An excerpt from the "About the Film" webpage of "Everything's Cool" reveals the political overtones of the film, noting that Cullen and the other "global warming messengers" are opposed by "recalcitrant politicians, the fossil-fuel corporations" and "right-wing think tanks that do their bidding, by working tirelessly to obscure the science and gum up the works of government to defeat climate-friendly legislation and promote the unrestrained use of fossil fuels." "Tell Congress to reject ExxonMobil's tactics to undermine science cast doubt on the facts about global warming," the documentary's website also implores.

The overtly political content of the film is at odds with the mission of The Weather Channel as stated by website executive editor Matthew de Ganon, who noted on January 19th that The Weather Channel's goal was "to present an open, balanced dialogue around the scientific facts concerning global climate change."

ABC-TV Birmingham meteorologist James Spann was quick to critique Cullen's participation in the new documentary. "She is trying to say [global warming] should not be a political issue and I totally agree with that, but boy this movie looks political," said Spann, an AMS certified meteorologist, on Monday after reviewing the "Everything's Cool" movie website. Spann made his comments during his weekly podcast "Weather Brains." "When you start talking about your government and `criminal neglect,' that to me is a big political movie," Spann said. Spann had previously denounced Cullen's call for the American Meteorological Society to decertify TV weathermen who express skepticism about manmade global warming.

The "Everythings Cool" website urges concerned citizens to "Take Action" by contacting a long list of politically charged environmental special-interest groups including: The National Resources Defense Council, The Union of Concerned Scientists, The Sierra Club, Greenpeace USA and Environmental Defense.

It appears from the promotional material available on the movies website, that "Everything's Cool" is set to make former Vice President Al Gore's "An Inconvenient Truth" appear downright timid in its presentation of the fears of global warming. The website states: "If the U.S. as a nation and a government does not aggressively cut greenhouse gas emission in the next decade, the problem of climate change will eventually dwarf all other economic and social problems. Inaction by the U.S. places everyone else on the planet in jeopardy."

Actor/activist Redford reportedly made special arrangements for a special pre-screening of "Everything's Cool" for the Sundance Festival's key financial backers. The film, which is being billed as a "toxic comedy," was produced by Daniel B. Gold and Judith Helfand. (Note: The movie apparently also "premiered" at the 2006 Sundance Film Festival as well. See 2006 website listing of "Everything's Cool"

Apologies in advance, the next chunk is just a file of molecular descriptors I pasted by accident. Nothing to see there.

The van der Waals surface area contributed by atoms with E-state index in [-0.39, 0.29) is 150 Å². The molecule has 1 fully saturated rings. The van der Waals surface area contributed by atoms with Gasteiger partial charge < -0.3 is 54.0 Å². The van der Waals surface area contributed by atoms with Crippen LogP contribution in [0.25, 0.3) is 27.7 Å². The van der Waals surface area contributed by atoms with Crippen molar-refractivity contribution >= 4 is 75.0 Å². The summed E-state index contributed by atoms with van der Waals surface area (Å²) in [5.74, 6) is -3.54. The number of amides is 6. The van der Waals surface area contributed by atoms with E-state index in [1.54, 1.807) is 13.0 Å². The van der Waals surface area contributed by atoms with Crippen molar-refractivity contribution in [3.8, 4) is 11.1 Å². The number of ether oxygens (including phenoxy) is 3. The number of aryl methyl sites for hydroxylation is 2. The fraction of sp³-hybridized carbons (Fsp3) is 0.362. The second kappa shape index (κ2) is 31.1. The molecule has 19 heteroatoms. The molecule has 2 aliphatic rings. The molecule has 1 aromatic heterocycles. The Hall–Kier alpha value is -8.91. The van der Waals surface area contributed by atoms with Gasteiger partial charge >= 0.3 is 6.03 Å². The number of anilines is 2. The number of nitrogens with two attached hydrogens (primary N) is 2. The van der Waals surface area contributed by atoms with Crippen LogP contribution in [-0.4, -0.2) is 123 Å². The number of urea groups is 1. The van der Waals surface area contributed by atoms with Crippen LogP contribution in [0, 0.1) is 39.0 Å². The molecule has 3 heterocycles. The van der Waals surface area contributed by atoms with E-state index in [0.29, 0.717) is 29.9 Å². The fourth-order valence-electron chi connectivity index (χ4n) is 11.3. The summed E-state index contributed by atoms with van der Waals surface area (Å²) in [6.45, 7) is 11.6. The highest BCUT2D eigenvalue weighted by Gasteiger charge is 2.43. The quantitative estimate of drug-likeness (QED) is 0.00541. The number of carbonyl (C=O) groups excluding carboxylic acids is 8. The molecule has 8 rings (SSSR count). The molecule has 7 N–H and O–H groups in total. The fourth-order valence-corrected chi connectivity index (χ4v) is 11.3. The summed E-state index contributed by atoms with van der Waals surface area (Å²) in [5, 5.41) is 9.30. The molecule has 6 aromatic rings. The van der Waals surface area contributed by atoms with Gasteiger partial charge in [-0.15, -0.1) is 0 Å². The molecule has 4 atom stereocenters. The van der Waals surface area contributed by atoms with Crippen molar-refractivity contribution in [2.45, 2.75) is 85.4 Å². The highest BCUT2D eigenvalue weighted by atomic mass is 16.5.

Hollywood celebrities Salma Hayek and Jake Gyllenhaal roles in the film have been ridiculed in at least one early review of the movie. The review noted that the scenes featuring the two celebrities at a "publicity appearance at an Arctic village comes off as silly." Also appearing with Cullen in the documentary is longtime global warming activist Ross Gelbspan. (Note: Gelbspan has made somewhat of a career out of the humorous allegation that all global warming skeptics are funded by industry while totally ignoring the overwhelming funding advantage that climate alarmists enjoy.

Cullen's appearance in "Everything's Cool" is not the first time she has flirted with political activism. On March 14, 2005, Cullen called for "simple measures" to limits C02 emissions while participating in a Capitol Hill press conference. "The UK has cut emissions by 15 percent and it hasn't hurt their economy," Cullen says. Cullen also featured a guest on the December 17, 2006 episode of The Weather Channel's "The Climate Code" TV show, who had once openly called for Nuremberg-style Trials for global warming skeptics.


PETA hypocrisy

All around this struggling farm town, chicken houses stand in the fields as a testament to the way many here earn their living -- raising, slaughtering and processing chickens. It is an unlikely locale for an unlikely criminal case. Today, two employees of People for the Ethical Treatment of Animals, a radical animal-rights group that opposes meat-eating, are on trial for the strangest of charges: killing animals.

PETA is based in Norfolk, Va., but its work has international scope. The group, which raises more than $25 million a year from 1.6 million supporters, opposes any human use of animals, whether for food, fashion or research. In the more than two decades since its founding, it has become a major threat to medical researchers, meatpackers, fur sellers and others. Now, two of its employees stand accused of tossing garbage bags full of euthanized cats and dogs into a Dumpster behind a Piggly Wiggly in Hertford County, 130 miles northeast of Raleigh. Adria J. Hinkle and Andrew B. Cook, both of whom work in PETA's Norfolk office, are charged with 21 counts each of animal cruelty, a felony that can carry prison time, along with littering and obtaining property by false pretenses.

It is a strange turn of events for PETA. The group's supporters have often been prosecuted for their radical efforts to protect animals -- breaking into fashion shows to throw blood on fur-wearing models, liberating lab animals, showing gory videos outside the circus -- but PETA has never been accused of hurting animals.